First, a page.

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I'll make it short.

I have 2 classes: Apple and Orange, as the following:

Apple.h (Apple.c is blank)

#ifndef APPLE_H_
#define APPLE_H_

class Apple {};

#endif /* APPLE_H_ */

Orange.h:

#ifndef ORANGE_H_
#define ORANGE_H_

#include "Apple.h"

class Orange {
public:
    Orange();
    virtual ~Orange();
    operator Apple ();
};

#endif /* ORANGE_H_ */

Orange.cpp:

#include "Orange.h"

Orange::Orange() {
    // TODO Auto-generated constructor stub

}

Orange::~Orange() {
    // TODO Auto-generated destructor stub
}

Orange::operator Apple() {
    Apple y;
    return y;
}

As these, these are works great.

but when I add #include "Orange.h" to Apple.h , I get 'operator Apple' is not a recognized operator or type error.

as the following:

#ifndef APPLE_H_
#define APPLE_H_

#include "Orange.h"

class Apple {};

#endif /* APPLE_H_ */

What is the problem that #include "Orange.h" makes?

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marked as duplicate by Andy Prowl, Nicholas Wilson, Peter Ritchie, unkulunkulu, ShadowScripter Apr 15 '13 at 14:31

This question has been asked before and already has an answer. If those answers do not fully address your question, please ask a new question.

2  
A circular include is the problem. –  Luchian Grigore Apr 15 '13 at 10:20
    
Actually that code should work, Orange.cpp includes Orange.h which includes Apple.h which does not include Orange.h since ORANGE_H_ is already defined, or am I mistaken? –  filmor Apr 15 '13 at 10:23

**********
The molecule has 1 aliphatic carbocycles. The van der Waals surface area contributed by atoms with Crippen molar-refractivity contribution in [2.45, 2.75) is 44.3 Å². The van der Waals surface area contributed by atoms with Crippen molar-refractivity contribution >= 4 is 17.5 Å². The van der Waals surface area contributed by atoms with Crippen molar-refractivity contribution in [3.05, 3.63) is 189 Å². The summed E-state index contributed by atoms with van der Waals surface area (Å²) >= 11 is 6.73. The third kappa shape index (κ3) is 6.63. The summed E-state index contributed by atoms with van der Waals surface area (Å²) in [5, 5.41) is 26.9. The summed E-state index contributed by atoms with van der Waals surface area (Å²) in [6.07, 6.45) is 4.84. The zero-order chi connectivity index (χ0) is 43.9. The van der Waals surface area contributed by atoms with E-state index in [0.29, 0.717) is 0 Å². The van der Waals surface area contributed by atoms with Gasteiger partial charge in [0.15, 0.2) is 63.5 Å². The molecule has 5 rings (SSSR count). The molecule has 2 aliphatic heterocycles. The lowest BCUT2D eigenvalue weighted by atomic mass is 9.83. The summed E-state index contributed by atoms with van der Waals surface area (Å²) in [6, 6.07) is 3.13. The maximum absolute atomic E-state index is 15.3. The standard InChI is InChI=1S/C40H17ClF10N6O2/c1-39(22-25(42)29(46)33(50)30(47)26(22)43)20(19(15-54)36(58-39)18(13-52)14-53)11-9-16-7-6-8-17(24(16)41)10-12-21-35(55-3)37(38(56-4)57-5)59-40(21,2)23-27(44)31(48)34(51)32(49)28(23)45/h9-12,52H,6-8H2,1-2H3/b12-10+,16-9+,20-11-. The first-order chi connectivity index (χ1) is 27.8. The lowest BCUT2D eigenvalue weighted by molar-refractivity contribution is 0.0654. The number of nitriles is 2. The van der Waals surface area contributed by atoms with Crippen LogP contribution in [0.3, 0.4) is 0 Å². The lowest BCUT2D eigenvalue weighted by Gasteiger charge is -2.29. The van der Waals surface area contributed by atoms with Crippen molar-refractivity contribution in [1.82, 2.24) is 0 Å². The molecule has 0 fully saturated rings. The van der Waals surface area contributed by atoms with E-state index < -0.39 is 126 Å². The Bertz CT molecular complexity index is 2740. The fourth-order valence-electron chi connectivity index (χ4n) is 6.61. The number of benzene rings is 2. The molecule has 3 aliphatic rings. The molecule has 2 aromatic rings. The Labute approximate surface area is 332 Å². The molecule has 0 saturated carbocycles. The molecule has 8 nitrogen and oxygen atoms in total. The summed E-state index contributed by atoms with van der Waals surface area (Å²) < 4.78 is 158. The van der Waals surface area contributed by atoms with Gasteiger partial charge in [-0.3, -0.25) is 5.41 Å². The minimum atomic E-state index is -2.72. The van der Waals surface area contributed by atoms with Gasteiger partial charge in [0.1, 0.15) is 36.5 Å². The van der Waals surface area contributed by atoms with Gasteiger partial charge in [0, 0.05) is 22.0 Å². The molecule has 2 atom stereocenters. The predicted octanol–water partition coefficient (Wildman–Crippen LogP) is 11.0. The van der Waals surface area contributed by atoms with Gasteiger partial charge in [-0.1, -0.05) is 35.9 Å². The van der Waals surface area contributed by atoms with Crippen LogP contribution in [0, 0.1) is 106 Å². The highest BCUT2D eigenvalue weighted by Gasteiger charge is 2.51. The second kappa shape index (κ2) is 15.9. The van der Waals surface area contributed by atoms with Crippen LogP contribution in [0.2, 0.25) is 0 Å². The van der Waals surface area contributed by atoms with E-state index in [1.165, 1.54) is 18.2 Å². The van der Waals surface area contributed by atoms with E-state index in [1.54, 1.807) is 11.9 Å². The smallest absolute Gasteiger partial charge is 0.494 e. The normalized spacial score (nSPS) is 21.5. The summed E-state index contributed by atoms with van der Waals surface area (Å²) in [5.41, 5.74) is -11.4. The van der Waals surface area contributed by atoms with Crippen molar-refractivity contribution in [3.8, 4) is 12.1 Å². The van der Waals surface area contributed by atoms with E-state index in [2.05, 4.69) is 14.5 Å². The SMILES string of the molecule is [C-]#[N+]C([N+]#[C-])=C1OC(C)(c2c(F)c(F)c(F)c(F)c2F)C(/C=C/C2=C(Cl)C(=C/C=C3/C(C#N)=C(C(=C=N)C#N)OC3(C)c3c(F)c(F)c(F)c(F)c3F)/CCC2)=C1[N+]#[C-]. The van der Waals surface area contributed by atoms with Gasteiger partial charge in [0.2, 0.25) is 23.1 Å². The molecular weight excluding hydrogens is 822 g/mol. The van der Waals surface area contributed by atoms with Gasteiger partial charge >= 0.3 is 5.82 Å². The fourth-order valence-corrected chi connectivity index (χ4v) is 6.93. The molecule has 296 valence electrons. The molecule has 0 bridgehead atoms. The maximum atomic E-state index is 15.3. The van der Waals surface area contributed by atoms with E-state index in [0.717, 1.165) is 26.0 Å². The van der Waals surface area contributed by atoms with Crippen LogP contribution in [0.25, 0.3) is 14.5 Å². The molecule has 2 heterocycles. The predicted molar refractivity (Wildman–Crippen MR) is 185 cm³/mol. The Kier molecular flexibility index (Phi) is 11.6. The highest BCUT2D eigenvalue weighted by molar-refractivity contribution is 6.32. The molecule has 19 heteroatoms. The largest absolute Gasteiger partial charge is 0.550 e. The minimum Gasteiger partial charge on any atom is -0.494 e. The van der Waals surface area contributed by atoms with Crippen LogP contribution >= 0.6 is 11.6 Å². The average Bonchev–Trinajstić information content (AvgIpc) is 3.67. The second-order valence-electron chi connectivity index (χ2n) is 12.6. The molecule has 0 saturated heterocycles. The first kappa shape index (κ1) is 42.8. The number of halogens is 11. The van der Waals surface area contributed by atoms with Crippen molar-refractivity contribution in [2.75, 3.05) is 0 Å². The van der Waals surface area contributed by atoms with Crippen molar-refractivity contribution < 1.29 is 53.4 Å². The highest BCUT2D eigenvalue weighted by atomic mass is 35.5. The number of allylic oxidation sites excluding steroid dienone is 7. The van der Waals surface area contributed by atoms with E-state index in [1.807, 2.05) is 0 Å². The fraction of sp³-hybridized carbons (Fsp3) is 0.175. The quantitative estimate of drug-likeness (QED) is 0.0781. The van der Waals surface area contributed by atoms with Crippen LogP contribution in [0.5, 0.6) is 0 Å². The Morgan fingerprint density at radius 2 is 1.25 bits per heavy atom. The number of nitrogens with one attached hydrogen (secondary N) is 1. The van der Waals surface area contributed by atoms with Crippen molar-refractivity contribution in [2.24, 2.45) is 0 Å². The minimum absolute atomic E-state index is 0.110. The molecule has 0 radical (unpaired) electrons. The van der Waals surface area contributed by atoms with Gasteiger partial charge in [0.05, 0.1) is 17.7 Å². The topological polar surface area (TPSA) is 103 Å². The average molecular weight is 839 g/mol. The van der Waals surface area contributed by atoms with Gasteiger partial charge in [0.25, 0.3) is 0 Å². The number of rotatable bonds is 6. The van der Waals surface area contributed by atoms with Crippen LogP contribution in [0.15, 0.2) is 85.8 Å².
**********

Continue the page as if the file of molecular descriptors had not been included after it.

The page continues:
You need to forward declare Apple in Orange.h: class Apple; –  Roger Lipscombe Apr 15 '13 at 10:23
1  
@filmor There's no preprocessor bug. It's simply wrong. If Apple.h includes Orange.h, Orange.h will try including Apple.h again (but it will do nothing due to the APPLE_H_ guard), and you end up with the Orange class definition that references the Apple type before Apple is declared. –  jamesdlin Apr 15 '13 at 11:10
1  
@filmor Ah, I see what you mean. Yeah, maybe there's something that the OP isn't telling us then. (Regardless, the circular #include is still a bad idea.) –  jamesdlin Apr 15 '13 at 11:17

1 Answer 1

up vote 1 down vote accepted

It's because you now have a circular dependency: Orange.h depends on Apple.h which depends on Orange.h etc.

In the Orange.h header file it might be enough to declare the Apple class:

// Tell the compiler that there is a class named `Apple`
class Apple;

class Orange {
public:
    Orange();
    virtual ~Orange();
    operator Apple ();
};

Then in the Orange.cpp source file you include the Apple.h header file.

share|improve this answer
    
Not exactly, but I found a workaround using your tip. thanks. I'll wait for more answers - it there won't, I'll flag yours as best. thanks. –  Billie Apr 15 '13 at 10:35

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